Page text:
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Recombinant methioninase (rMETase) is an effective therapeutic for BRAF-V600E-negative as well as -positive melanoma in patient-derived orthotopic xenograft (PDOX) mouse models.

著者 Kawaguchi K , Igarashi K , Li S , Han Q , Tan Y , Miyake K , Kiyuna T , Miyake M , Murakami T , Chmielowski B , Nelson SD , Russell TA , Dry SM , Li Y , Unno M , Eilber FC , Hoffman RM
Oncotarget.2018 Jan 02 ; 9(1):915-923.
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Melanoma is a recalcitrant disease. Melanoma patients with the BRAF-V600E mutation have been treated with the drug vemurafenib (VEM) which targets this mutation. However, we previously showed that VEM is not very effective against a BRAF-V600E melanoma mutant in a patient-derived orthotopic xenograft (PDOX) model. In contrast, we demonstrated that recombinant methioninase (rMETase) which targets the general metabolic defect in cancer of methionine dependence, was effective against the BRAF-V600E mutant melanoma PDOX model. In the present study, we demonstrate that rMETase is effective against a BRAF-V600E-negative melanoma PDOX which we established. Forty BRAF-V600E-negative melanoma PDOX mouse models were randomized into four groups of 10 mice each: untreated control (n = 10); temozolomide (TEM) (25 mg/kg, p.o., 14 consecutive days, n = 10); rMETase (100 units, i.p., 14 consecutive days, n = 10); TEM + rMETase (TEM: 25 mg/kg, p.o., rMETase: 100 units, i.p., 14 consecutive days, n = 10). All treatments inhibited tumor growth compared to untreated control (TEM: p = 0.0003, rMETase: p = 0.0006, TEM/rMETase: p = 0.0002) on day 14 after initiation. Combination therapy of TEM and rMETase was significantly more effective than either mono-therapy (TEM: p = 0.0113, rMETase: p = 0.0173). The present study shows that TEM combined with rMETase is effective for BRAF-V600E-negative melanoma PDOX similar to the BRAF-V600E-positive mutation melanoma. These results suggest rMETase in combination with first-line chemotherapy can be highly effective in both BRAF-V600E-negative as well as BRAF-V600E-positive melanoma and has clinical potential for this recalcitrant disease.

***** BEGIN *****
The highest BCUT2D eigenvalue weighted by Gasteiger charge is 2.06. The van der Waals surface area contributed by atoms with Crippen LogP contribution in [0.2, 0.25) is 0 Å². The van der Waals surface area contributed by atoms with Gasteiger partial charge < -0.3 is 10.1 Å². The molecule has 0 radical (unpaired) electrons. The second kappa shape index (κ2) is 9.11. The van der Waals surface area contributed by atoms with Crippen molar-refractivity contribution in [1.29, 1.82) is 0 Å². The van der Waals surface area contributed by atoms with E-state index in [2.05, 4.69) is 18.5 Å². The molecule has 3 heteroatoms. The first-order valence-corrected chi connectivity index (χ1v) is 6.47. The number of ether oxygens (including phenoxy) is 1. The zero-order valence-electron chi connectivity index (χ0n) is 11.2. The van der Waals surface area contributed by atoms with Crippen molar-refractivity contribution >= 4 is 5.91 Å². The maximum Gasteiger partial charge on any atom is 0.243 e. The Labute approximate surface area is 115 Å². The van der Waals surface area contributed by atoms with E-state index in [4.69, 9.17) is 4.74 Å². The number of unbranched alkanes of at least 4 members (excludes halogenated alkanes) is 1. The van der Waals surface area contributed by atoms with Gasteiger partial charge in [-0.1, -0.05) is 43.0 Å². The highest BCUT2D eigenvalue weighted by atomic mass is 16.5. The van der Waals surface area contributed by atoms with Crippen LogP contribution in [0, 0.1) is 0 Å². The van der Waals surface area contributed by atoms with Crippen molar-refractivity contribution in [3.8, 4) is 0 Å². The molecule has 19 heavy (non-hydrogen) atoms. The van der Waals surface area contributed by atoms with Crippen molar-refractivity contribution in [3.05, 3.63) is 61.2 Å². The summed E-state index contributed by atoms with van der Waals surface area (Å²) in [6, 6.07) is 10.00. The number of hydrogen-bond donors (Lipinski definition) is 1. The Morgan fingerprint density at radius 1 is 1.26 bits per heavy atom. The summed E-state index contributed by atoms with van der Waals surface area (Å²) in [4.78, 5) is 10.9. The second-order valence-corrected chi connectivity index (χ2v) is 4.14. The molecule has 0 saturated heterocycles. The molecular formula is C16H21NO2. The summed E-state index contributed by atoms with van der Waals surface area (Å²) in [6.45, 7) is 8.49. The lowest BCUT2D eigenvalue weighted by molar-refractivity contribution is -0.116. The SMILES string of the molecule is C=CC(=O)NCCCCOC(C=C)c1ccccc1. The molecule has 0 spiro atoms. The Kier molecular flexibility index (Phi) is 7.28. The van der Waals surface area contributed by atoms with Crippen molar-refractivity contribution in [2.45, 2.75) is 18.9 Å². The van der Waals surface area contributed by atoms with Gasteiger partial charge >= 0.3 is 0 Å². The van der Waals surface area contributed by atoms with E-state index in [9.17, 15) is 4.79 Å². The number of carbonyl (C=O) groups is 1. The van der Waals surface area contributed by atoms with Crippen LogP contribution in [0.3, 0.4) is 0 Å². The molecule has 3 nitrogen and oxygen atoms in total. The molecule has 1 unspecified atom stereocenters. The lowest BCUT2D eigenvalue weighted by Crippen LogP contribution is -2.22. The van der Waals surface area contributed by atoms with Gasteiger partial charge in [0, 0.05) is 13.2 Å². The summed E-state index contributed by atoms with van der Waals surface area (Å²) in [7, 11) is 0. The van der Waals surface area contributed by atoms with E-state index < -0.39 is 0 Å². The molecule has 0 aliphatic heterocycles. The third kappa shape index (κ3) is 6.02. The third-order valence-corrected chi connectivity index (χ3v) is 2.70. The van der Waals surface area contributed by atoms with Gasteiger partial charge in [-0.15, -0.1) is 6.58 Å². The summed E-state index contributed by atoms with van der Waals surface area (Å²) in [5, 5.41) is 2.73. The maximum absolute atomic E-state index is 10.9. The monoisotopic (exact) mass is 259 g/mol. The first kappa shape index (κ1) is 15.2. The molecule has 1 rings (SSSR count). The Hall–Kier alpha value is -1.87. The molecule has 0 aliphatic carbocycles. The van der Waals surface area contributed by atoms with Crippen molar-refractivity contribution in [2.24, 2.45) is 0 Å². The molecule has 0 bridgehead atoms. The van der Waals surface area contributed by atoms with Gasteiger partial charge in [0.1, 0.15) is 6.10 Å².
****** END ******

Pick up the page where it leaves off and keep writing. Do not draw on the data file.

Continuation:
PMID: 29416666 [PubMed]
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